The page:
The brain is far too efficient to retain every detail about every event that happens in your life, mainly because many events that occur aren’t always that important. The brain doesn’t—and shouldn’t—care what you ate for lunch three weeks ago or what color shirt you wore golfing last month. But for those of you who remember where you were on June 3rd, 2014, this date probably holds some sort of significance to you. Maybe it was a birthday or an anniversary. Perhaps it was the day your child was born. It could have even been a day where you lost someone special in your life.

Regardless of the circumstance, the brain is highly stimulated through emotion and engagement, which is why memories are usually stored in these situations. When the brain’s emotional centers become activated, the brain is far more likely to remember an event.[2] And this is also true when intention and focus are applied to listening to a conversation.

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Utilizing these hard-wired primitive pathways of survival to optimize your communication in the workplace is a no-brainer—literally and figuratively.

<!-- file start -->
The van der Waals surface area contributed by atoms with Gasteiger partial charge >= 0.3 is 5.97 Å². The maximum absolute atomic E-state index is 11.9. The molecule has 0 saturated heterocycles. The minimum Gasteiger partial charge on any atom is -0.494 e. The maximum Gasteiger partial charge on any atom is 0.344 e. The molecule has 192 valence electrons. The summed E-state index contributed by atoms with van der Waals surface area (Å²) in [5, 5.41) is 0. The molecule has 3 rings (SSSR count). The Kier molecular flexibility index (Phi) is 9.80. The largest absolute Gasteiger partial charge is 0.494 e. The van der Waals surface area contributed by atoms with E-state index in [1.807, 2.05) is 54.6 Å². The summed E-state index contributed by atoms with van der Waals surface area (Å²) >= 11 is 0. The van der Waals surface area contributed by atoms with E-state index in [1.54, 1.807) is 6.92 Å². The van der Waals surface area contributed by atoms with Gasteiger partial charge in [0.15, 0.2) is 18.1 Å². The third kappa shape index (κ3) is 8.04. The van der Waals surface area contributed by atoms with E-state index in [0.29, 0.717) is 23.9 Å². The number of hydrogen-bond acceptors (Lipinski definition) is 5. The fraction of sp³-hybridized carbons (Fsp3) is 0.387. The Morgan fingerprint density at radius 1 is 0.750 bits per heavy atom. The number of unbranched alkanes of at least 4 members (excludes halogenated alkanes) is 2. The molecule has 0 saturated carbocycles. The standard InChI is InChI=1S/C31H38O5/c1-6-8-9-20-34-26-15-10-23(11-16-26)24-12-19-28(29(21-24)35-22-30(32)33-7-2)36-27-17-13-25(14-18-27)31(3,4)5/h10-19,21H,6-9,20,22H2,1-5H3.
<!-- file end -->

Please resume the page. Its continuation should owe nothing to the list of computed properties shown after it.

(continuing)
Intentional focus and concentrated efforts will pay off in the long run because you will retain more information and have an easier time recalling it down the road, making you look like a superstar in front of your colleagues and co-workers. Time to kiss those note-taking days away!

Effective Communication Isn’t Always Through Words

While we typically associate communication with words and verbal affirmations, communication can come in all shapes and forms. In the Zoom meeting era we live in, it has become far more challenging to utilize and understand these other forms of language. And this is because they are typically easier to see when we are sitting face to face with the person we speak to.[3]